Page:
Rob Cook

Early on, Catmull realized that for computer generated animation to look believable, it would need to include motion blur. Motion blur is an artifact of using a film camera to record an image with moving object(s). While it is normal to try to reduce or eliminate motion blur when taking a photograph (to stop the motion of a wave crashing on rocks one would use a very fast shutter speed), motion blur is necessary to provide a realistic movie experience. Without it, a film would look similar to stop-motion and have a stutter feeling.

Tom Porter's 1984 pool ball image
droidMaker by Michael Rubin gives a good, in-depth discussion of how Rob Cook solved the motion blur problem while at Lucasfilm. The solution was used in Tom Porter's "1984" pool ball image and in The Adventures of André and Wally B. The book includes interesting bits of the struggles Cook had in finding the solution, and includes the story of the friendly competition between Cook and Catmull to see who could find the solution first.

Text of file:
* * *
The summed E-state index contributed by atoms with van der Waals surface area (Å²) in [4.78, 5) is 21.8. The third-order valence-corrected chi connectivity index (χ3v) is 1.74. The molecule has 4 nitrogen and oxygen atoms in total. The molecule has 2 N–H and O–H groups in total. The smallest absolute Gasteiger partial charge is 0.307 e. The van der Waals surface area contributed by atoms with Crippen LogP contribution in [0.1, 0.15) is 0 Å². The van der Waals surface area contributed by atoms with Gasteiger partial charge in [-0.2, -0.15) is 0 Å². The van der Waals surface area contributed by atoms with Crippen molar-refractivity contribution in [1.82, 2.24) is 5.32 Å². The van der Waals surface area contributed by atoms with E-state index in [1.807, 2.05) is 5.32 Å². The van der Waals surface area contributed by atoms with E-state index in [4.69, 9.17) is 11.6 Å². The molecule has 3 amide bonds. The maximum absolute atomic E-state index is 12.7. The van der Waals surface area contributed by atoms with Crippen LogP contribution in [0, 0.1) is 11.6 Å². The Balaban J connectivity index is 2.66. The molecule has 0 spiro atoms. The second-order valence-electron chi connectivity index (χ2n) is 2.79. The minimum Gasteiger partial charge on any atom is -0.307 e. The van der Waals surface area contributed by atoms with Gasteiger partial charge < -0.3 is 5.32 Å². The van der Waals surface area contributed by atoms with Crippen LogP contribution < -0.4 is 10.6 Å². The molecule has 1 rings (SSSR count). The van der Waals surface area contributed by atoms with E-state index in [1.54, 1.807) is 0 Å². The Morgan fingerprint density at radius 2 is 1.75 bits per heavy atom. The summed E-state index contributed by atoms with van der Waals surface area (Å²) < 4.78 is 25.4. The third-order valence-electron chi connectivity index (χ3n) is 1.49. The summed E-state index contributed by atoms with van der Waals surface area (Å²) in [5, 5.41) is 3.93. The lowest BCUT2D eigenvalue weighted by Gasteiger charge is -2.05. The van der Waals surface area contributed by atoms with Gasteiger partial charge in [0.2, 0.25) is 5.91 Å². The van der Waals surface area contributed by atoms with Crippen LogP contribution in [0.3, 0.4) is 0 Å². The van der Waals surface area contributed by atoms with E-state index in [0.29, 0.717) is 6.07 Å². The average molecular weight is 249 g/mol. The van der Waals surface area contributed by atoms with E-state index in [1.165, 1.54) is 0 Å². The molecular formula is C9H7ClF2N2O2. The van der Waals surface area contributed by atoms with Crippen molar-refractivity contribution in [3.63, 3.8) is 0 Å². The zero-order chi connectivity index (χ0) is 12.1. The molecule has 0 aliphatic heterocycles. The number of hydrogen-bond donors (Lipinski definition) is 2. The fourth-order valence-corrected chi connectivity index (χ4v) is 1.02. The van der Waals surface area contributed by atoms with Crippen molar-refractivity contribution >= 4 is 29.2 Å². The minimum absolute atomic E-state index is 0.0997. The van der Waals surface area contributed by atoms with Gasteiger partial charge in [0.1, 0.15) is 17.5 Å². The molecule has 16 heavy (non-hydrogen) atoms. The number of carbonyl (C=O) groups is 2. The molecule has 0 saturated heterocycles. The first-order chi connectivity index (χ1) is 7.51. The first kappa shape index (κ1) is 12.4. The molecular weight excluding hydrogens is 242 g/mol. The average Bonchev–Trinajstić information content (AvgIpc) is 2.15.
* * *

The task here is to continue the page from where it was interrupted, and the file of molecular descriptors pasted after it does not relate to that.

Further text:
I am greatly enjoying droidMaker. It is not solely about Pixar like The Pixar Touch, as it is follows George Lucas' career and his impact on the digital film revolution. But Pixar has a significant history with Lucas as Pixar was spun out of Lucasfilm, and the book does an excellent job covering the period of time up to where Pixar was spun out. It also covers a wide range of technical topics such as the beginnings of digital audio, computer graphic workstations and Sun Microsystems (much of my professional career has been done on Sun workstations), which I really enjoyed.